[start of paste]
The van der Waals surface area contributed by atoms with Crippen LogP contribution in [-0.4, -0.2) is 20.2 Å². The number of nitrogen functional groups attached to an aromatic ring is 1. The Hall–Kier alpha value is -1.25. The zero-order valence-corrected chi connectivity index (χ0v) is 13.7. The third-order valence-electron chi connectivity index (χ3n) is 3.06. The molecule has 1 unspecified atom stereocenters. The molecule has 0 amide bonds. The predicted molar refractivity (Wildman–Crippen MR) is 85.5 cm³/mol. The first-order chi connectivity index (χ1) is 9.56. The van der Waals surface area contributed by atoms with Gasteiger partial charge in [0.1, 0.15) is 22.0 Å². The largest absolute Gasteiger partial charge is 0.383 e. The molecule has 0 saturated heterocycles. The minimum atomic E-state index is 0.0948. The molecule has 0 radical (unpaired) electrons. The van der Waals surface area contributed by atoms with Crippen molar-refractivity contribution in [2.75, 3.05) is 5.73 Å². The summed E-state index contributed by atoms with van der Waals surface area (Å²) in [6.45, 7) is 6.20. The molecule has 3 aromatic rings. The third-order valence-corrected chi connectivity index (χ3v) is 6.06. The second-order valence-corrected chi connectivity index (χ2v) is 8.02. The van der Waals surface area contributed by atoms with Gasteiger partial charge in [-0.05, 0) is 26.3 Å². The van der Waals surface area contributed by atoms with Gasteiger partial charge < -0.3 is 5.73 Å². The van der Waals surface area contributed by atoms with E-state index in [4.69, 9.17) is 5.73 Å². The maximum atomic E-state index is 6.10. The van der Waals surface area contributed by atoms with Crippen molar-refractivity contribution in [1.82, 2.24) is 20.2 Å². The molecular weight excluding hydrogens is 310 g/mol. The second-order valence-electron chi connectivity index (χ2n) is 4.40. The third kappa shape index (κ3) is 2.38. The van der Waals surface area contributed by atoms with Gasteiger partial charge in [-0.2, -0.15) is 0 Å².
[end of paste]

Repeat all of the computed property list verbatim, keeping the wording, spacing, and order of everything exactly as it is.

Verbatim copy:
The van der Waals surface area contributed by atoms with Crippen LogP contribution in [-0.4, -0.2) is 20.2 Å². The number of nitrogen functional groups attached to an aromatic ring is 1. The Hall–Kier alpha value is -1.25. The zero-order valence-corrected chi connectivity index (χ0v) is 13.7. The third-order valence-electron chi connectivity index (χ3n) is 3.06. The molecule has 1 unspecified atom stereocenters. The molecule has 0 amide bonds. The predicted molar refractivity (Wildman–Crippen MR) is 85.5 cm³/mol. The first-order chi connectivity index (χ1) is 9.56. The van der Waals surface area contributed by atoms with Gasteiger partial charge in [0.1, 0.15) is 22.0 Å². The largest absolute Gasteiger partial charge is 0.383 e. The molecule has 0 saturated heterocycles. The minimum atomic E-state index is 0.0948. The molecule has 0 radical (unpaired) electrons. The van der Waals surface area contributed by atoms with Crippen molar-refractivity contribution in [2.75, 3.05) is 5.73 Å². The summed E-state index contributed by atoms with van der Waals surface area (Å²) in [6.45, 7) is 6.20. The molecule has 3 aromatic rings. The third-order valence-corrected chi connectivity index (χ3v) is 6.06. The second-order valence-corrected chi connectivity index (χ2v) is 8.02. The van der Waals surface area contributed by atoms with Gasteiger partial charge in [-0.05, 0) is 26.3 Å². The van der Waals surface area contributed by atoms with Gasteiger partial charge < -0.3 is 5.73 Å². The van der Waals surface area contributed by atoms with E-state index in [4.69, 9.17) is 5.73 Å². The maximum atomic E-state index is 6.10. The van der Waals surface area contributed by atoms with Crippen molar-refractivity contribution in [1.82, 2.24) is 20.2 Å². The molecular weight excluding hydrogens is 310 g/mol. The second-order valence-electron chi connectivity index (χ2n) is 4.40. The third kappa shape index (κ3) is 2.38. The van der Waals surface area contributed by atoms with Gasteiger partial charge in [-0.2, -0.15) is 0 Å².